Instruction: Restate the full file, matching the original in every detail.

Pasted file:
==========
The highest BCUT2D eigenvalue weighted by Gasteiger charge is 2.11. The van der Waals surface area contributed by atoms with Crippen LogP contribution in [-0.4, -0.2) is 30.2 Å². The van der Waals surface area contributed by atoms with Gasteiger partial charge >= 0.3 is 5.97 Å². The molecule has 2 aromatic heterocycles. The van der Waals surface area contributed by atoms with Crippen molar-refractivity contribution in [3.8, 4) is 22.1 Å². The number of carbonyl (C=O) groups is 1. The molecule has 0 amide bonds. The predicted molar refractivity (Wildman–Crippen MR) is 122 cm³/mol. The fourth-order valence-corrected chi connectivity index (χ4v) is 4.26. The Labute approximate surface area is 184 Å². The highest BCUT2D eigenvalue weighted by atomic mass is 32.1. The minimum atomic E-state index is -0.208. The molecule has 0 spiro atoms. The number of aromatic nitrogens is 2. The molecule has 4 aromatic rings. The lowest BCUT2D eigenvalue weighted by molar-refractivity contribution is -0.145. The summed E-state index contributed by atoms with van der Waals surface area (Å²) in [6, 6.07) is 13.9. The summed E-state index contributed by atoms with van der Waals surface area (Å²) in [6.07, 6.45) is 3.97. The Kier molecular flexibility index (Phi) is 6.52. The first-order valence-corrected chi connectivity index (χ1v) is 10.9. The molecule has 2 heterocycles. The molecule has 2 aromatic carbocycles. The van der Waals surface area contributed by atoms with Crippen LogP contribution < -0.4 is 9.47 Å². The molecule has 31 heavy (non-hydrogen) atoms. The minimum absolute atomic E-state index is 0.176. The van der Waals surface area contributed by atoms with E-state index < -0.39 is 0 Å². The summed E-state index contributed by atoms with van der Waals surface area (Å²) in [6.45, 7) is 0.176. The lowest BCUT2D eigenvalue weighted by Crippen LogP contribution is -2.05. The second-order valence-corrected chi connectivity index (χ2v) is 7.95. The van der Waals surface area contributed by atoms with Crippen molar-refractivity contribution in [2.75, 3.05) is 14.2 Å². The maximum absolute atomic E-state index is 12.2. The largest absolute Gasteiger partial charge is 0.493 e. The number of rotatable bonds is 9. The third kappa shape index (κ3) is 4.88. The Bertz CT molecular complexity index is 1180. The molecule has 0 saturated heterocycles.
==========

The highest BCUT2D eigenvalue weighted by Gasteiger charge is 2.11. The van der Waals surface area contributed by atoms with Crippen LogP contribution in [-0.4, -0.2) is 30.2 Å². The van der Waals surface area contributed by atoms with Gasteiger partial charge >= 0.3 is 5.97 Å². The molecule has 2 aromatic heterocycles. The van der Waals surface area contributed by atoms with Crippen molar-refractivity contribution in [3.8, 4) is 22.1 Å². The number of carbonyl (C=O) groups is 1. The molecule has 0 amide bonds. The predicted molar refractivity (Wildman–Crippen MR) is 122 cm³/mol. The fourth-order valence-corrected chi connectivity index (χ4v) is 4.26. The Labute approximate surface area is 184 Å². The highest BCUT2D eigenvalue weighted by atomic mass is 32.1. The minimum atomic E-state index is -0.208. The molecule has 0 spiro atoms. The number of aromatic nitrogens is 2. The molecule has 4 aromatic rings. The lowest BCUT2D eigenvalue weighted by molar-refractivity contribution is -0.145. The summed E-state index contributed by atoms with van der Waals surface area (Å²) in [6, 6.07) is 13.9. The summed E-state index contributed by atoms with van der Waals surface area (Å²) in [6.07, 6.45) is 3.97. The Kier molecular flexibility index (Phi) is 6.52. The first-order valence-corrected chi connectivity index (χ1v) is 10.9. The molecule has 2 heterocycles. The molecule has 2 aromatic carbocycles. The van der Waals surface area contributed by atoms with Crippen LogP contribution < -0.4 is 9.47 Å². The molecule has 31 heavy (non-hydrogen) atoms. The minimum absolute atomic E-state index is 0.176. The van der Waals surface area contributed by atoms with E-state index < -0.39 is 0 Å². The summed E-state index contributed by atoms with van der Waals surface area (Å²) in [6.45, 7) is 0.176. The lowest BCUT2D eigenvalue weighted by Crippen LogP contribution is -2.05. The second-order valence-corrected chi connectivity index (χ2v) is 7.95. The van der Waals surface area contributed by atoms with Crippen molar-refractivity contribution in [2.75, 3.05) is 14.2 Å². The maximum absolute atomic E-state index is 12.2. The largest absolute Gasteiger partial charge is 0.493 e. The number of rotatable bonds is 9. The third kappa shape index (κ3) is 4.88. The Bertz CT molecular complexity index is 1180. The molecule has 0 saturated heterocycles.